donatello artwork start to finish
Donatello was commissioned to make a marble statue of David, victorious after his battle with Goliath, twice in his career. Donatello was first commissioned to carve a statue of David in 1408. The commission came from the operai of the cathedral of Florence, who intended to decorate the buttresses of the tribunes of the cathedral with 12 statues of prophets. The marble David is Donatello’s earliest known important commission, and it is a work closely tied to tradition, giving few signs of the innovative approach to representation that the artist would develop as he matured.
Donatello (Donato di Niccolò di Betto Bardi; c. 1386 – December 13, 1466) was a famous early Renaissance Italian artist and sculptor from Florence. He is, in part, known for his work in bas-relief, a form of shallow relief sculpture that, in Donatello’s case, incorporated significant 15th century developments in perspectival illusionism.
In 1443, Donatello was called to the city of Padua by the family of the famous mercenary Erasmo da Narni, who had died earlier that year. In 1450, Donatello completed a bronze statue called Gattamelata, showing Erasmo riding a horse in full battle dress, minus a helmet. This was the first equestrian statue cast in bronze since the Romans. The sculpture created some controversy, as most equestrian statues were reserved for rulers or kings, not mere warriors. This work became the prototype for other equestrian monuments created in Italy and Europe in the following centuries.
Donatello had nurtured a close and lucrative relationship with Cosimo de’ Medici in Florence. In 1430, the eminent art patron commissioned Donatello to do another statue of David, this time in bronze. This is probably Donatello’s most famous work. The sculpture is fully independent from any architectural surroundings that might support it. Standing a little over five feet tall, David represents an allegory of civic virtue triumphing over brutality and irrationality.
A pictorial tendency in sculpture had begun with Ghiberti’s narrative relief panels for the north door of the Baptistery, in which he extended the apparent depth of the scene by placing boldly rounded foreground figures against more delicately modeled settings of landscape and architecture. Donatello invented his own bold new mode of relief in his marble panel St. George Killing the Dragon (1416–17, base of the St. George niche at Orsanmichele). Known as schiacciato (“flattened out”), the technique involved extremely shallow carving throughout, which created a far more-striking effect of atmospheric space than before. The sculptor no longer modeled his shapes in the usual way but rather seemed to “paint” them with his chisel. A blind man could “read” a Ghiberti relief with his fingertips; a schiacciato panel depends on visual rather than tactile perceptions and thus must be seen.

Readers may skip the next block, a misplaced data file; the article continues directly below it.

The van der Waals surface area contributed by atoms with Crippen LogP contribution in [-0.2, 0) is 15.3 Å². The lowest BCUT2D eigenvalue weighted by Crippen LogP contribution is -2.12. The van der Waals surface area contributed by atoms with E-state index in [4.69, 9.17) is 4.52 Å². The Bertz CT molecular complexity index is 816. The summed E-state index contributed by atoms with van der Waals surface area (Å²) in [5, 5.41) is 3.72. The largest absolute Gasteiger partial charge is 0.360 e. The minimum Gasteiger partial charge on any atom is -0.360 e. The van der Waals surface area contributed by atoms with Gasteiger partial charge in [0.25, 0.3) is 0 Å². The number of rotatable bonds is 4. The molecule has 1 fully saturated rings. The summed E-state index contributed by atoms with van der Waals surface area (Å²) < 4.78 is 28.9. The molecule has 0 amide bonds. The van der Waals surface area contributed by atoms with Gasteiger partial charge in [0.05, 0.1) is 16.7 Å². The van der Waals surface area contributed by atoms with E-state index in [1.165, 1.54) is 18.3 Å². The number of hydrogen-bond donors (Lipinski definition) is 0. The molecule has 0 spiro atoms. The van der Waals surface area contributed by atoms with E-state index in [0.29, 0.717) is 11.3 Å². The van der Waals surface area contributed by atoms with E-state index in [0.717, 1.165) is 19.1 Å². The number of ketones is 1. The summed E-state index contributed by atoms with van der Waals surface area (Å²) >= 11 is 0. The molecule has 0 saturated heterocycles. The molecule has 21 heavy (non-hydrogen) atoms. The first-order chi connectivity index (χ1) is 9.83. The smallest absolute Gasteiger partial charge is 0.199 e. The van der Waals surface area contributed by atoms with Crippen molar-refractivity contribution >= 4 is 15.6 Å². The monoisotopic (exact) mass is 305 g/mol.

Donatello was born Donato di Niccolò di Betto Bardi and was of humble origins: he was the son of Niccolò di Betto Bardi, a Florentine wool carder. Donatello never married or had children.
Between 1415 and 1426, Donatello created five statues for the campanile of Santa Maria del Fiore in Florence, also known as the Duomo. These works are the Beardless Prophet; Bearded Prophet (both from 1415); the Sacrifice of Isaac (1421); Habbakuk (1423–25); and Jeremiah (1423–26); which follow the classical models for orators and are characterized by strong portrait details. From the late teens is the Pazzi Madonna relief in Berlin. In 1425, he executed the notable Crucifix for Santa Croce; this work portrays Christ in a moment of the agony, eyes and mouth partially opened, the body contracted in an ungraceful posture.
Donatello was the son of Niccolò di Betto Bardi, who was a member of the Florentine Arte della Lana, and was born in Florence, probably in the year 1386. Donatello was educated in the house of the Martelli family.  He apparently received his early artistic training in a goldsmith’s workshop, and then worked briefly in the studio of Lorenzo Ghiberti.
Niccolo da Uzzano was an important figure in Florentine politics in the early decades of the 15th century, who acted as a respected intermediary figure between the city’s powerful rival families. Donatello produced the bust (although its authorship is sometimes contested) soon after Uzzano’s death in 1433. It was the first half-bust of a private citizen produced since antiquity.
Donatello’s project contrasted greatly with della Robbia’s. Whereas della Robbia’s divided the cantoria’s panels into separate scenes illustrating the different verses of Psalm 150, Donatello’s consisted of a continuous narrative that flowed around the three visible sides of the loft. This resulted in a sense of animation and movement for the viewer. What also made his work innovative was its inspiration taken directly from the classical friezes and ancient sarcophagi he had encountered in Rome.